Sights and scents flourish across the 250 acres of the Botanical Garden. Join a Garden Guide for a walking tour featuring highlights of the gardens and plant collections.

Ballroom’s Best: Tango, Waltz, and Cha-Cha — 1 3 p.m.
In Ross Hall
Dancers from Ballet Hispanico’s BHdos troupe lead audiences through dances such as the waltz, tango, mambo and cha-cha are gorgeously costumed and choreographed. A guided instruction gives you insights on how to master the moves yourself.

Orchid Expert QA – 1:30–4:30 p.m.
Shop in the Garden
Drop in and ask about orchid care tips. Plants in need of care will be available as testers so that you can learn how top repot and replant.

Orchid Care Demonstrations: Fantastically Fragrant Orchids — 2 3 p.m.
In the Conservatory GreenSchool
Interested in orchids that will tickle your nose and stimulate your senses? Join us for a discussion of some of the best orchids to grow at home for both color and fragrance. Learn basic orchid care and experience the fragrance of many orchid varieties.

Notable Tree Tour – 2:30 p.m.
Meet at the Reflecting Pool at the Leon Levy Visitor Center
What makes a tree notable? It could be its size, its bark, its uses, or a variety of other features. Some of our trees have been here since before the Garden was formally established in 1891. Join one of the Garden’s Guides for a tour highlighting some of the most interesting trees across this historic 250-acre site.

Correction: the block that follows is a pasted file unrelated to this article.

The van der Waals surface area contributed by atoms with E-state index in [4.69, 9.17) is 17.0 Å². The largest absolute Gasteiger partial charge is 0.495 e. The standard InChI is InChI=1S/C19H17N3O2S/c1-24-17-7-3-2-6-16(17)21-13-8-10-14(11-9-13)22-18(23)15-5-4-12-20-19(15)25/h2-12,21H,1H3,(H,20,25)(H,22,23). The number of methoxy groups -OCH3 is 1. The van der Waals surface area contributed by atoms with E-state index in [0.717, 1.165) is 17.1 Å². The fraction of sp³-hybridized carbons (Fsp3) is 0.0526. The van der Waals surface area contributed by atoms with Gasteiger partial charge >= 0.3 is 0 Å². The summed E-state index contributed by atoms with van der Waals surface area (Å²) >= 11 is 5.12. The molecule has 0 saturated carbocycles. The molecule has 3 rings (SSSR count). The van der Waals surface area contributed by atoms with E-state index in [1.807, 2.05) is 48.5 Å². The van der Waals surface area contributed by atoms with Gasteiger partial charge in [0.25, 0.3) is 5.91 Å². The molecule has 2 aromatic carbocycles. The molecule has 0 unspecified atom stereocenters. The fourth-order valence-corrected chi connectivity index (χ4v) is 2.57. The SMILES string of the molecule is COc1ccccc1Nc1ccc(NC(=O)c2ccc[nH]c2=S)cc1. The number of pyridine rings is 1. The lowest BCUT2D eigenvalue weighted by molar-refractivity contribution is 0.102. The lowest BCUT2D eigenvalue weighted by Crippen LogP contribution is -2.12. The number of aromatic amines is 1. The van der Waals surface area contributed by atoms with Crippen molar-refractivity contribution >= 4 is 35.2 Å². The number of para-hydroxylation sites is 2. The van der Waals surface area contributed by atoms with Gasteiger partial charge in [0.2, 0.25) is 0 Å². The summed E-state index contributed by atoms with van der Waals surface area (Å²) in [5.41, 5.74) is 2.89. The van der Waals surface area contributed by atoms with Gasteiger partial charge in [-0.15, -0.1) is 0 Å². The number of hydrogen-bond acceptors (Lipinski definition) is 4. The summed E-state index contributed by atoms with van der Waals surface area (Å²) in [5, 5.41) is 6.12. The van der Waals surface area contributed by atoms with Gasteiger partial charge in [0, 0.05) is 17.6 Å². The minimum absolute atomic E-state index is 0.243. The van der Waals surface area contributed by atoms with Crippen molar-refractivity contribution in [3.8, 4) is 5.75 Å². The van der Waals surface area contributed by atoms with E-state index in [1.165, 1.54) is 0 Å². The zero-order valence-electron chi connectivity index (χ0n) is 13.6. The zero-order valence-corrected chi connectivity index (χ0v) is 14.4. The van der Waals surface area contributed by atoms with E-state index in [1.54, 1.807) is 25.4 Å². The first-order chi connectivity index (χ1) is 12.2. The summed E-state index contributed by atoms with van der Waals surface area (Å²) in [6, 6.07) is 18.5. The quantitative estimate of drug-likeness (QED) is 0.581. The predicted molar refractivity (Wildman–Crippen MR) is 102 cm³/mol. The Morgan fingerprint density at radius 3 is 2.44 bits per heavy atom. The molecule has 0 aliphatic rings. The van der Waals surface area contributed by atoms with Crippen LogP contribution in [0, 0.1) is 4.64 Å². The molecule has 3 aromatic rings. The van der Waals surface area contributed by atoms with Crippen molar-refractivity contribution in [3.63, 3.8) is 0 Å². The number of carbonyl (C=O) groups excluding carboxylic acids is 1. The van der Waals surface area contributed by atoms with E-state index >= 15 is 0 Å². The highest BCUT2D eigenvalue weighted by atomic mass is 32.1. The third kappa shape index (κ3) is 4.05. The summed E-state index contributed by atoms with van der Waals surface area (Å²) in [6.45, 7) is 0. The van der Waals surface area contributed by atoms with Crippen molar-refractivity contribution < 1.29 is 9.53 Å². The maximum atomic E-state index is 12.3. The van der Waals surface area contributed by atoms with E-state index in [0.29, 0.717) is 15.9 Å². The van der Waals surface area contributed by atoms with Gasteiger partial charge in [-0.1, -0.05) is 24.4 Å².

Orchid Evenings — 6:30–9 p.m. In the Enid A. Haupt Conservatory
Enjoy a cocktail while viewing The Orchid Show and its thousands of spectacular flowers. The unforgettable beauty makes for one of New York City’s most romantic date destinations. While taking in the elegance of the show, stop for quick lipstick touch-ups by one of Guerlain’s famed make-up artists, and indulge in a specialty cocktail inspired by Guerlain’s Orchidée Impériale line.
Non-Member $30/Member $20 (Adults 21 and over)
Advance tickets recommended; includes one complimentary beer, wine, or cocktail of your choice.

Sunday, March 15
The Orchid Show Chandeliers NYBG Enid Haupt Conservatory

Roaming Guide – 10 a.m.–4 p.m.